Some books, we love to hate. Others we can’t put down even after ‘The End’. But it’s not the books themselves inspiring such intense emotions – it’s their authors, those able wordsmiths whose art keeps readers glued as surely as a page to its binding. In this art, as in many throughout history, men have dominated for centuries. Only in the last two hundred or so years have women authors begun to come into greater prominence, thereby making lists such as this possible.
This list spotlights a teeny-tiny handful of those creative women whose works stand out for their genre, cultural impact, or time period. Whether you like the story or not, you’ve probably heard of them. Take a moment as you read through and consider – if not for these works, what might our expectations of women authors be today?
Written in 1908, this best-selling classic – with its seven equally beautiful sequels – still enchants readers’ imaginations today, taking us on a soul’s journey through profound joys and tragedies. Orphaned as an infant, the incorrigible, irresistible Anne ‘with-an-e’ is adopted at age eleven by Marilla and Matthew Cuthbert, an elderly sibling pair who’d expected to find a boy waiting for them at the train station. The adoption changes not only her own life, but theirs as well, and the now-famous Prince Edward Island will never be the same, in fiction or real life.
Rowling took the world by storm in 1997 with her first book, then followed it up with six additional, impressively-sized tomes. It now stands as the best-selling book series of all time. In case you’ve been living under a rock and missed it, Harry Potter is the orphaned nephew of an aunt and uncle who are anxious to hide his past from him. When an invitation to attend the Hogwarts School of Witchcraft and Wizardry arrives, however, his journey toward discovering who he is – and why – begins.
Yes, you read the genre correctly. Butler herself, one of the first Black women authors of Sci-Fi, said she might classify it as a ‘grim fantasy’, but to this day it defies categorization. Kindred is a dark and difficult tale of a modern Black woman’s repeated time-traveling back to the slave plantation of her ancestors. There, she is called upon to save a white man who will become her ancestor, but each time, her stay in the past gets longer and more dangerous. The story takes many powerful twists and has become Butler’s most important and well-known novel.
This book is proof that you don’t have to write a lot to make a difference. It was, in fact, the only book Lee wrote until a few years ago, but its theme, characters, and publication in 1960 all conspired to push it deservedly to the forefront, where it has remained ever since. Set in the mid-1930s in the U.S.’s Deep South, the story is told by the young ‘Scout’, daughter to the fair-minded lawyer Atticus Finch. When a Black man is falsely accused of raping a white woman, Atticus agrees to defend him, and the ensuing drama opens Scout’s eyes to what equality and respect for persons really mean.
It’s rare to find a woman author from more than 200 years ago whose work is still widely read. Jane Austen is undoubtedly the best known, and Pride and Prejudice easily the most popular of her works. The story details the joys and tribulations of the lively country gentlewoman Elizabeth Bennet and a certain wealthy Mr. Darcy. More than a simple romance, confusions and frustrations abound as the characters learn to see, understand, and accept each other for who they really are.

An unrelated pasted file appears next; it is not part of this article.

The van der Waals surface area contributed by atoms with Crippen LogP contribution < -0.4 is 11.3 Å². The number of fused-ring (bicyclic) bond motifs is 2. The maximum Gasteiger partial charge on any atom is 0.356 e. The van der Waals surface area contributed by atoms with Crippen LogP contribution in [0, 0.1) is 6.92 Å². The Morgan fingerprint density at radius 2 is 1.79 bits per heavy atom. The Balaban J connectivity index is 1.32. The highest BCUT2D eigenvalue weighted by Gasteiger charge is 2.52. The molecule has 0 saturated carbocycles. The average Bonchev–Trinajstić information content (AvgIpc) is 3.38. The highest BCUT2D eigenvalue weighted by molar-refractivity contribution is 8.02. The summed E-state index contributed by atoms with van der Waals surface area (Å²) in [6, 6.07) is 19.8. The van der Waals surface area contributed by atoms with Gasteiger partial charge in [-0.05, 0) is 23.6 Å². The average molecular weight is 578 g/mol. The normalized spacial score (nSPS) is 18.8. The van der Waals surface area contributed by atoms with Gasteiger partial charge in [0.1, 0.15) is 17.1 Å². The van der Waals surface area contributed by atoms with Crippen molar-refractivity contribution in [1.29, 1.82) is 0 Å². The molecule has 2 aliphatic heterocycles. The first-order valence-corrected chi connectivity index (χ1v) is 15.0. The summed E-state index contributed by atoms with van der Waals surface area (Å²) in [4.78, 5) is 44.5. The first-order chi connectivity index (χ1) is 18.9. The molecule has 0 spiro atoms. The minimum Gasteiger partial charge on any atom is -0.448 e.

Hurley has made a name for herself in recent years with edgy, violent, but thought-provoking works. The Light Brigade, her latest novel, fits right in: It’s a hard-core military sci-fi whose characters are teleported through space to land on Mars, there to carry out their vengeance in an endless war. But something in the process goes wrong for the main character Dietz, who ends up fighting in different locations and at different times than she should, causing her to begin questioning the very fabric of her society.
A trailblazer on many fronts, this book was Le Guin’s first fantasy, first young-adult story, and features a strong protagonist of color – a rarer thing for a mainstream book in the 1960s. Earthsea is a vibrant world full of islands, wizards, dragons, and dangerous spells, all of which drive the protagonist Ged from one place to another as he first flees, then searches for a violent shadow creature he brought into being.
A list of incredible women authors wouldn’t be complete without at least some mention of the best-selling novelist of all time. That’s right, Agatha Christie, a woman, has that title. With more than 70 novels to choose from, it can be hard to find one that is the ‘absolute best’, but this particular title is one of the best-known. Detective Hercule Poirot, returning to London aboard the luxury train, must solve the sudden murder of a man who previously requested Poirot’s protection. One of the passengers must be guilty, but who?
A beautifully written family narrative spanning the period between World War II and the Vietnam War, The Mountains Sing is Nguyễn’s first English book. It’s told alternately by two people, Diệu Lan and her granddaughter Hương, and as it progresses, we are faced with the deep grief of loss, the risk of free-thinking in a Marxist society, and the reality that ‘enemy’ is just another construct born of circumstance.
Sometimes considered to be the very first science fiction book in history, and a key factor in the creation of the horror genre, the story of Frankenstein depicts one of the most enduring and oddly endearing monsters of all time: An ugly creature brought to life through a combination of body parts, ingenuity, and electricity. He is gentle, wanting only to be accepted, but when it becomes plain that this is impossible, he begins to show his creator just what lengths he is willing to go to find the peace he believes all living things should have.